Be sure to go to Central Coffee Roasters, Sperryville, VA  website and see all of their delicious offerings!.

Monday, April 11, 2011

French Etiquette and Manners:
What You Need to Know

Having a European-inspired shop (with an emphasis on French) has many advantages. For one, we need to travel which I absolutely love to do. Restaurants, hotels and airplanes are a favorite indulgence.

Robert and I have taken many trips to France over the years, for business and for pleasure. We love so many aspects of France, but particularly Paris: the amazing food, clothing, art, architecture and abundant shops and galleries. We also love French culture and the fact that the French have impeccable manners and taste.

les philosophes cafe in the Marais, image:
We do business with several wonderful French companies such as Le Jacquard Francais and Garnier Thiebaut. It's fun and educational to be able to step into another culture and learn their customs and ways of living and working.  It's a daily joy.

For a while now I have been following a wonderful blog about all things French and all things Paris called, appropriately, Bonjour Paris. This blog is the Guide to Paris and France from the top insiders. It covers a wide variety of topics about French living and I highly recommend it if you are planning a trip to France.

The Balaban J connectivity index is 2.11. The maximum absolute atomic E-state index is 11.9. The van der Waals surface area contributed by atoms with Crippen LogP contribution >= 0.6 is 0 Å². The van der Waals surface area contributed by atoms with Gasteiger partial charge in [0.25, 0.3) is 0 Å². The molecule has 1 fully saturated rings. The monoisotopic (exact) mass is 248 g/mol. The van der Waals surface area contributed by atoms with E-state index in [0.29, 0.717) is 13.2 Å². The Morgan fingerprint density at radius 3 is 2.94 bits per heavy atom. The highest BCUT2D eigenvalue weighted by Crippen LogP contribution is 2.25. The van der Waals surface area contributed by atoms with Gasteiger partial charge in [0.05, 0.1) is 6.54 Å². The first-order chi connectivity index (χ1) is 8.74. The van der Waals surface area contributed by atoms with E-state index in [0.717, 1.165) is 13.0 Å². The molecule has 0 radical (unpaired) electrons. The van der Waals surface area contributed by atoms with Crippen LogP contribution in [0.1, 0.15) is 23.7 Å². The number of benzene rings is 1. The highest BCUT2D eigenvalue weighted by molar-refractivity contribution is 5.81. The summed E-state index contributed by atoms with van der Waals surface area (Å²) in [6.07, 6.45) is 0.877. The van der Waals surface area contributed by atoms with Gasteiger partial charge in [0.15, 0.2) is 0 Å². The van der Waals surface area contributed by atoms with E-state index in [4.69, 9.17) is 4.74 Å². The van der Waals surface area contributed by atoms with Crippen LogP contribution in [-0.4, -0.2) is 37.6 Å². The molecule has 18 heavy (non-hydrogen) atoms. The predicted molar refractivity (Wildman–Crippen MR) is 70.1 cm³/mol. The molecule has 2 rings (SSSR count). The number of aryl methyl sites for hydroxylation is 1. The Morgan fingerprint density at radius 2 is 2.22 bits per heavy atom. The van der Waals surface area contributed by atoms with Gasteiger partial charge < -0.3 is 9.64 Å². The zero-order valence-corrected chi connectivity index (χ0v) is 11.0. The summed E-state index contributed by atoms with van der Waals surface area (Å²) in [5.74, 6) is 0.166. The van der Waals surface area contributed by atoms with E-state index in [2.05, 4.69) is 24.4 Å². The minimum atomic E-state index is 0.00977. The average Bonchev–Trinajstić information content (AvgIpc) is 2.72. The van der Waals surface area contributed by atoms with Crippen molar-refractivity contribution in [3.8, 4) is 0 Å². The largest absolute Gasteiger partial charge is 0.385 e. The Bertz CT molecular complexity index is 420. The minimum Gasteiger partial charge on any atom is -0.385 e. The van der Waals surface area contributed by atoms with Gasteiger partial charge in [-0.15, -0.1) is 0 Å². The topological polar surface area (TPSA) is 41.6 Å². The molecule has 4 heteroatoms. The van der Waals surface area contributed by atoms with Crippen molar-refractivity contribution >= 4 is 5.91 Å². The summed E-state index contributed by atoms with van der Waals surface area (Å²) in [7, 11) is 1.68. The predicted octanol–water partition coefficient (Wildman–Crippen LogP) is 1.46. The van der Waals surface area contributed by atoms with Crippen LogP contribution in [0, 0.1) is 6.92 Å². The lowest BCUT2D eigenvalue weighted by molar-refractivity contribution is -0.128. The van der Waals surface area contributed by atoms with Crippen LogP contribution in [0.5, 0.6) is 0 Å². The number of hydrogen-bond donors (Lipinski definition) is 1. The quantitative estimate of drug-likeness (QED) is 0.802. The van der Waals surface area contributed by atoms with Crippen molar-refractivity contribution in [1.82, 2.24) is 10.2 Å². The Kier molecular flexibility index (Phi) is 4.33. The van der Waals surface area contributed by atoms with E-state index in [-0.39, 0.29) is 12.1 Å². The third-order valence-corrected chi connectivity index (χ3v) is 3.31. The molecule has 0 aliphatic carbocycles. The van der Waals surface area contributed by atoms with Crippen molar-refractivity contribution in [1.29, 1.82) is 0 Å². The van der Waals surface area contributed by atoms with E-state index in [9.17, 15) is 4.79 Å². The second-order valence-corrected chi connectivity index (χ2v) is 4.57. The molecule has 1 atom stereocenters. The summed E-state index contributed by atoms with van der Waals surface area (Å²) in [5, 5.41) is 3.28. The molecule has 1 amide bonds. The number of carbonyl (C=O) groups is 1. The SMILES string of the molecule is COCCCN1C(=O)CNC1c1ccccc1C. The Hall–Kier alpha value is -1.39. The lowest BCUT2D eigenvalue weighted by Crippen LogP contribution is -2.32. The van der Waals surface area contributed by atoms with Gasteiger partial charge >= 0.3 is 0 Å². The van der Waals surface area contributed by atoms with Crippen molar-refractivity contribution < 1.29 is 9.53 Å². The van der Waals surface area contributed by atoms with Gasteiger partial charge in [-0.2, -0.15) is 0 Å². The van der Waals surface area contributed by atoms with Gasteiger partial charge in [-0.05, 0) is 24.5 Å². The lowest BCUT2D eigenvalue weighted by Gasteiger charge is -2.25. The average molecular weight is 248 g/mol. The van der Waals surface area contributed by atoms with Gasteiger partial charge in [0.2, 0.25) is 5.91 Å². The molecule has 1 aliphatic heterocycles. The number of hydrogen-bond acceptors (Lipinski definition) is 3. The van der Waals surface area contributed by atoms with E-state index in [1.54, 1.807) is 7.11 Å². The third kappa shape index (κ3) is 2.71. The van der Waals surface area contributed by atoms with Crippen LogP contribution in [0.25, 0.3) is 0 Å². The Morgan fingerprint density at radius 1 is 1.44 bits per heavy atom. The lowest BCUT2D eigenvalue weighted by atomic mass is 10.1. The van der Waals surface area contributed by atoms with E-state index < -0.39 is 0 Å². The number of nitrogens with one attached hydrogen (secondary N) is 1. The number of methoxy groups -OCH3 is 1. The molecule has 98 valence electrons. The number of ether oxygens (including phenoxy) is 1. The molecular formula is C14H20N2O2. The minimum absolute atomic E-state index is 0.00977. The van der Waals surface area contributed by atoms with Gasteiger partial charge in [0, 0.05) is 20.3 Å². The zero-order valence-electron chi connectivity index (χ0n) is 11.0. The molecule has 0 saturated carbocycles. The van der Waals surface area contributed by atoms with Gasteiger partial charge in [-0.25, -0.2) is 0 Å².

I asked Karen Fawcett, president/owner and frequent contributor to Bonjour Paris, if I could re-post her recent article on French etiquette and manners and she graciously agreed. Karen is an American who has lived and worked in Paris for over twenty years, and her bio is a must read as well. She is also a former Washingtonian, which was wonderful to discover.

I wanted to share this article, not only because it is well written but also because Karen focuses on key areas in French etiquette and manners that Robert and I have also experienced in our business and personal travels. If you want to act like a Parisian and not an outsider in Paris, read on!

French Etiquette: A Special Set of Manners

By Karen Fawcett

People often ask Bonjour Paris to explain French etiquette—or rather what the French expect people to do and what they definitely do not like. During the 23 years I’ve been a resident of France, customs have relaxed—but not as much as you might think.